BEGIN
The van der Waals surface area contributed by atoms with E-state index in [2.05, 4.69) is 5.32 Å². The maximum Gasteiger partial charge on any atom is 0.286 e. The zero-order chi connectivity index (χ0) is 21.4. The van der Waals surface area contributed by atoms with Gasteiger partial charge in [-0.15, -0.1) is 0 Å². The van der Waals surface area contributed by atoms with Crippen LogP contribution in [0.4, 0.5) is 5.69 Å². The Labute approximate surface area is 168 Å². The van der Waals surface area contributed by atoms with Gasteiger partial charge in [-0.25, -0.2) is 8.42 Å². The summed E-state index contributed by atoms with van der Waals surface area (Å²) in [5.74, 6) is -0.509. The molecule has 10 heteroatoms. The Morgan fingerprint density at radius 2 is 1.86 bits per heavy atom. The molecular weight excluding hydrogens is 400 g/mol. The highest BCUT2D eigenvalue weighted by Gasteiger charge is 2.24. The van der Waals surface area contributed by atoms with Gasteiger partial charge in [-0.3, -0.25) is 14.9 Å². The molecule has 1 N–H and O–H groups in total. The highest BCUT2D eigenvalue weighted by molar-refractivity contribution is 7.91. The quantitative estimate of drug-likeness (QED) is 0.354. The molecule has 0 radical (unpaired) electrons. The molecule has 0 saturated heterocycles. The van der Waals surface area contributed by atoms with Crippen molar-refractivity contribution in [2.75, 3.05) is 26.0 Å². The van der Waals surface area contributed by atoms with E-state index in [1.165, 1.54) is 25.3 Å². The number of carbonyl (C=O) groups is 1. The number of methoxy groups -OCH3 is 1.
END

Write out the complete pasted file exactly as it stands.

The van der Waals surface area contributed by atoms with E-state index in [2.05, 4.69) is 5.32 Å². The maximum Gasteiger partial charge on any atom is 0.286 e. The zero-order chi connectivity index (χ0) is 21.4. The van der Waals surface area contributed by atoms with Gasteiger partial charge in [-0.15, -0.1) is 0 Å². The van der Waals surface area contributed by atoms with Crippen LogP contribution in [0.4, 0.5) is 5.69 Å². The Labute approximate surface area is 168 Å². The van der Waals surface area contributed by atoms with Gasteiger partial charge in [-0.25, -0.2) is 8.42 Å². The summed E-state index contributed by atoms with van der Waals surface area (Å²) in [5.74, 6) is -0.509. The molecule has 10 heteroatoms. The Morgan fingerprint density at radius 2 is 1.86 bits per heavy atom. The molecular weight excluding hydrogens is 400 g/mol. The highest BCUT2D eigenvalue weighted by Gasteiger charge is 2.24. The van der Waals surface area contributed by atoms with Gasteiger partial charge in [-0.3, -0.25) is 14.9 Å². The molecule has 1 N–H and O–H groups in total. The highest BCUT2D eigenvalue weighted by molar-refractivity contribution is 7.91. The quantitative estimate of drug-likeness (QED) is 0.354. The molecule has 0 radical (unpaired) electrons. The molecule has 0 saturated heterocycles. The van der Waals surface area contributed by atoms with Crippen molar-refractivity contribution in [2.75, 3.05) is 26.0 Å². The van der Waals surface area contributed by atoms with E-state index in [1.165, 1.54) is 25.3 Å². The number of carbonyl (C=O) groups is 1. The number of methoxy groups -OCH3 is 1.